Here's an alarming statistic. Twelve years ago, a survey of the listening skills of nine-month-old children in inner-city Manchester found 20 per cent had significant difficulties in listening selectively - they lacked the ability to focus on specific foreground sounds while tuning out background noise. By 1996, the proportion had risen to 35 per cent - a 15 per cent increase in a dozen years. Other inner-city areas using the same screening test are already reporting 40 per cent. These surveys are large and reliable - so it seems entirely possible that by the early years of the new millennium, around half the nation's one-year-olds will be unable to listen satisfactorily to the sound of their parents' voices against the noise of the television.
According to Dr Sally Ward, the speech and language specialist who developed the test, children who cannot listen selectively run a high risk of language delay and problems with concentration which can bedevil their school careers. They are especially likely to have difficulties with reading.
Discrimination of significant sounds is a vital factor in the development of phonological awareness - the ability to tune into speech and recognise the individual sounds in spoken words. And without phonological awareness, children may make little sense of phonics - teaching will fall on what are, to all intents and purposes, deaf ears.
All this will come as no surprise to nursery and infant teachers. Ask anyone with responsibility for young children if they have noticed a deterioration in listening skills and the response is immediate and affirmative. Teachers' comments recorded in my own notebooks during phonics in-service training sessions I have run over the past 12 months include: * "Listening deteriorating year on year."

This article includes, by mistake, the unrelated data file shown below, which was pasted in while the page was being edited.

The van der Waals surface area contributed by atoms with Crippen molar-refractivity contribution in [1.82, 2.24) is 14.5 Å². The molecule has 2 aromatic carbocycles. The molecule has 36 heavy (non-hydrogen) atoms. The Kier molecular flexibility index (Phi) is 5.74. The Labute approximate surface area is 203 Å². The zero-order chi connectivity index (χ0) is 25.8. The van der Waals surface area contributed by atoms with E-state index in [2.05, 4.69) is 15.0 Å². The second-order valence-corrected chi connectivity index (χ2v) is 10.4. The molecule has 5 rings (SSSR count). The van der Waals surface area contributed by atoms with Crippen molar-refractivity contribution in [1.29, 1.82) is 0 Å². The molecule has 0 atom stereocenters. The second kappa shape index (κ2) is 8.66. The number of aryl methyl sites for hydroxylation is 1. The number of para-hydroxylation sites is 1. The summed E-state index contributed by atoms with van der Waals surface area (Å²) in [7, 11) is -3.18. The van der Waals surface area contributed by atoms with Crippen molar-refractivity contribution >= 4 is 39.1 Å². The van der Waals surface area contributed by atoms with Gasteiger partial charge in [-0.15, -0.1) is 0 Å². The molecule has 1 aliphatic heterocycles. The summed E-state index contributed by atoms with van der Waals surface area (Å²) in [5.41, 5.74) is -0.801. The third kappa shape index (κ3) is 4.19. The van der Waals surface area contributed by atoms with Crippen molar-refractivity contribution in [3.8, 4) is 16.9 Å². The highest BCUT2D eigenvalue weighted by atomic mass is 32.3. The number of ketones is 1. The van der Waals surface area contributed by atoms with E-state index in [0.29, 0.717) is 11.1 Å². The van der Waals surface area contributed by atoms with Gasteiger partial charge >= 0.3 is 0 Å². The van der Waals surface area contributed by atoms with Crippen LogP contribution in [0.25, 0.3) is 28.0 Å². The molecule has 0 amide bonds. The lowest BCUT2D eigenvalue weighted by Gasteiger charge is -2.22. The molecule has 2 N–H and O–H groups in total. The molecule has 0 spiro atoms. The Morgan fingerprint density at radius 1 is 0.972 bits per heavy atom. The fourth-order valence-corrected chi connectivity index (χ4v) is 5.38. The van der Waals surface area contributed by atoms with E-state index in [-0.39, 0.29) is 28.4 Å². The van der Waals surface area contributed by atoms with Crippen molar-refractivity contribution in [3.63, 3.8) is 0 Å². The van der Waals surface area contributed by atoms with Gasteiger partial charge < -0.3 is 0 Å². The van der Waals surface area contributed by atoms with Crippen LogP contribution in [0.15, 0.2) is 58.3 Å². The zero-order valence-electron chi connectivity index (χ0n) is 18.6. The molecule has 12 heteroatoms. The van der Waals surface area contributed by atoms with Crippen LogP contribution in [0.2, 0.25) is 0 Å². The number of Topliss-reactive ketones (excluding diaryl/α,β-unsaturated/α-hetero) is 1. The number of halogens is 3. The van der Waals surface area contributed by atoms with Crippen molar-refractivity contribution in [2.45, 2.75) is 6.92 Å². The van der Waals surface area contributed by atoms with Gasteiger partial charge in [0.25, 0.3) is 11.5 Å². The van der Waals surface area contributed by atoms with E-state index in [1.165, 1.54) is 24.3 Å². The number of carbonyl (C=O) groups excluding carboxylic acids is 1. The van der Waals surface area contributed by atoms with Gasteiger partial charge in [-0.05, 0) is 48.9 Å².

* "Children can't concentrate any more - television to blame."
* "Don't seem to be able to tune into conversation. Have to be taught to listen."
* "Parents not talking to their children like they used to. No nursery rhymes."
Until now, however, comments and anecdote have been all teachers had to go on. In an educational climate where professional opinions are viewed with suspicion, there has seemed little point in voicing them and being accused yet again of "low expectations" or trendy developmental theorising. Sally Ward's research, though disturbing, at least confirms teachers' suspicions.
There could be many factors behind the increase - increased incidence of intermittent hearing loss, for instance, perhaps related to diet or the environmental factors behind the asthma boom. But Dr Ward's research suggests one particular social change is at the root of the problem: all-day television. "When television's on all the time, parents don't interact with their children - they don't do those daily rituals with familiar language for the child to join in, such as dressing, bath-times, getting ready for bed. They don't use nursery rhymes and tickling rhymes and so on, because the TV provides all the entertainment. When the parent does speak, the child can't hear properly because of the background noise - they learn not to attend to language as a major source of meaning."
The problem grows more serious as successive generations are reared in a television culture. Many of today's parents have themselves missed out on interactive language in the early years. They cannot teach their children nursery rhymes because they never learned them themselves. Sally Ward believes it amounts almost to "a breakdown in the culture of parenting".